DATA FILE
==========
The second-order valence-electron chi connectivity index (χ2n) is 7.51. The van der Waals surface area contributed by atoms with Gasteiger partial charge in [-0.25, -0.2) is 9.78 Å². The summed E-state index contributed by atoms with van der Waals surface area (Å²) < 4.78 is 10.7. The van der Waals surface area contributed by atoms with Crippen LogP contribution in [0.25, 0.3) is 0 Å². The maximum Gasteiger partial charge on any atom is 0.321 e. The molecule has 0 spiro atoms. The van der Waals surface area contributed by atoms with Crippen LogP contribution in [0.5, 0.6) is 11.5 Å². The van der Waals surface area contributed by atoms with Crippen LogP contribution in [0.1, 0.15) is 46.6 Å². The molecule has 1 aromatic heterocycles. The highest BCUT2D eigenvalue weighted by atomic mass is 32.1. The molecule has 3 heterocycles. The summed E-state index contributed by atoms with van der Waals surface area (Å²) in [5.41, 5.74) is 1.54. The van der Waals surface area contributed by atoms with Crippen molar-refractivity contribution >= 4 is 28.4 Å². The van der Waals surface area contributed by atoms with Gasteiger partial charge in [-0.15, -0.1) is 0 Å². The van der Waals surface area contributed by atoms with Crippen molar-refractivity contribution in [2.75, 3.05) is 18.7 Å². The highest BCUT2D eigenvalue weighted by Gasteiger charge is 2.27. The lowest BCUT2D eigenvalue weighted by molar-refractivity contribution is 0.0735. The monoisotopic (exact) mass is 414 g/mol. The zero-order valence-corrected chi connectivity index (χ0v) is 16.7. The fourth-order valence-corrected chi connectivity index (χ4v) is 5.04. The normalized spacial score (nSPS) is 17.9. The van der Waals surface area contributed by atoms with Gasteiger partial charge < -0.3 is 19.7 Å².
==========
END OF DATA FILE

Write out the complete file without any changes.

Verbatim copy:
The second-order valence-electron chi connectivity index (χ2n) is 7.51. The van der Waals surface area contributed by atoms with Gasteiger partial charge in [-0.25, -0.2) is 9.78 Å². The summed E-state index contributed by atoms with van der Waals surface area (Å²) < 4.78 is 10.7. The van der Waals surface area contributed by atoms with Crippen LogP contribution in [0.25, 0.3) is 0 Å². The maximum Gasteiger partial charge on any atom is 0.321 e. The molecule has 0 spiro atoms. The van der Waals surface area contributed by atoms with Crippen LogP contribution in [0.5, 0.6) is 11.5 Å². The van der Waals surface area contributed by atoms with Crippen LogP contribution in [0.1, 0.15) is 46.6 Å². The molecule has 1 aromatic heterocycles. The highest BCUT2D eigenvalue weighted by atomic mass is 32.1. The molecule has 3 heterocycles. The summed E-state index contributed by atoms with van der Waals surface area (Å²) in [5.41, 5.74) is 1.54. The van der Waals surface area contributed by atoms with Crippen molar-refractivity contribution >= 4 is 28.4 Å². The van der Waals surface area contributed by atoms with Gasteiger partial charge in [-0.15, -0.1) is 0 Å². The van der Waals surface area contributed by atoms with Crippen molar-refractivity contribution in [2.75, 3.05) is 18.7 Å². The highest BCUT2D eigenvalue weighted by Gasteiger charge is 2.27. The lowest BCUT2D eigenvalue weighted by molar-refractivity contribution is 0.0735. The monoisotopic (exact) mass is 414 g/mol. The zero-order valence-corrected chi connectivity index (χ0v) is 16.7. The fourth-order valence-corrected chi connectivity index (χ4v) is 5.04. The normalized spacial score (nSPS) is 17.9. The van der Waals surface area contributed by atoms with Gasteiger partial charge < -0.3 is 19.7 Å².